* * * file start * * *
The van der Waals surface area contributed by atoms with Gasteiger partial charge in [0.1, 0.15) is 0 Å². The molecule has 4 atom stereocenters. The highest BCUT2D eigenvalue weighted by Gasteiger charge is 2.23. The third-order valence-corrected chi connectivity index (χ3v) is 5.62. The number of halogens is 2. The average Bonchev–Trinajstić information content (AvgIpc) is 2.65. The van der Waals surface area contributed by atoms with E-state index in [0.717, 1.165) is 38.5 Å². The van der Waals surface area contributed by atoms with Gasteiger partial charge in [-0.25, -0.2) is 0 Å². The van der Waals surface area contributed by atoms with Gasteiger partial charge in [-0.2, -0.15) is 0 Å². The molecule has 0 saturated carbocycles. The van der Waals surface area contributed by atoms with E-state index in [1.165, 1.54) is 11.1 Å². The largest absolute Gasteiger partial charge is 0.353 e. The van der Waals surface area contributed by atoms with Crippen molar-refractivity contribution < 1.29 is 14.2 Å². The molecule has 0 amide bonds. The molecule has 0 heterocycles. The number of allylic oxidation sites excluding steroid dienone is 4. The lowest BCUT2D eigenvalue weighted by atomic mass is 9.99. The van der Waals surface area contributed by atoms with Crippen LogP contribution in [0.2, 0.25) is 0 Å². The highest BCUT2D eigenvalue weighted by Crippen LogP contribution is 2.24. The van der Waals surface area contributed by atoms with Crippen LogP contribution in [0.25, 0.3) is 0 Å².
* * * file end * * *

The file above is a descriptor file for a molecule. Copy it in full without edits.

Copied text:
The van der Waals surface area contributed by atoms with Gasteiger partial charge in [0.1, 0.15) is 0 Å². The molecule has 4 atom stereocenters. The highest BCUT2D eigenvalue weighted by Gasteiger charge is 2.23. The third-order valence-corrected chi connectivity index (χ3v) is 5.62. The number of halogens is 2. The average Bonchev–Trinajstić information content (AvgIpc) is 2.65. The van der Waals surface area contributed by atoms with E-state index in [0.717, 1.165) is 38.5 Å². The van der Waals surface area contributed by atoms with Gasteiger partial charge in [-0.25, -0.2) is 0 Å². The van der Waals surface area contributed by atoms with Gasteiger partial charge in [-0.2, -0.15) is 0 Å². The molecule has 0 saturated carbocycles. The van der Waals surface area contributed by atoms with E-state index in [1.165, 1.54) is 11.1 Å². The largest absolute Gasteiger partial charge is 0.353 e. The van der Waals surface area contributed by atoms with Crippen molar-refractivity contribution < 1.29 is 14.2 Å². The molecule has 0 amide bonds. The molecule has 0 heterocycles. The number of allylic oxidation sites excluding steroid dienone is 4. The lowest BCUT2D eigenvalue weighted by atomic mass is 9.99. The van der Waals surface area contributed by atoms with Crippen LogP contribution in [0.2, 0.25) is 0 Å². The highest BCUT2D eigenvalue weighted by Crippen LogP contribution is 2.24. The van der Waals surface area contributed by atoms with Crippen LogP contribution in [0.25, 0.3) is 0 Å².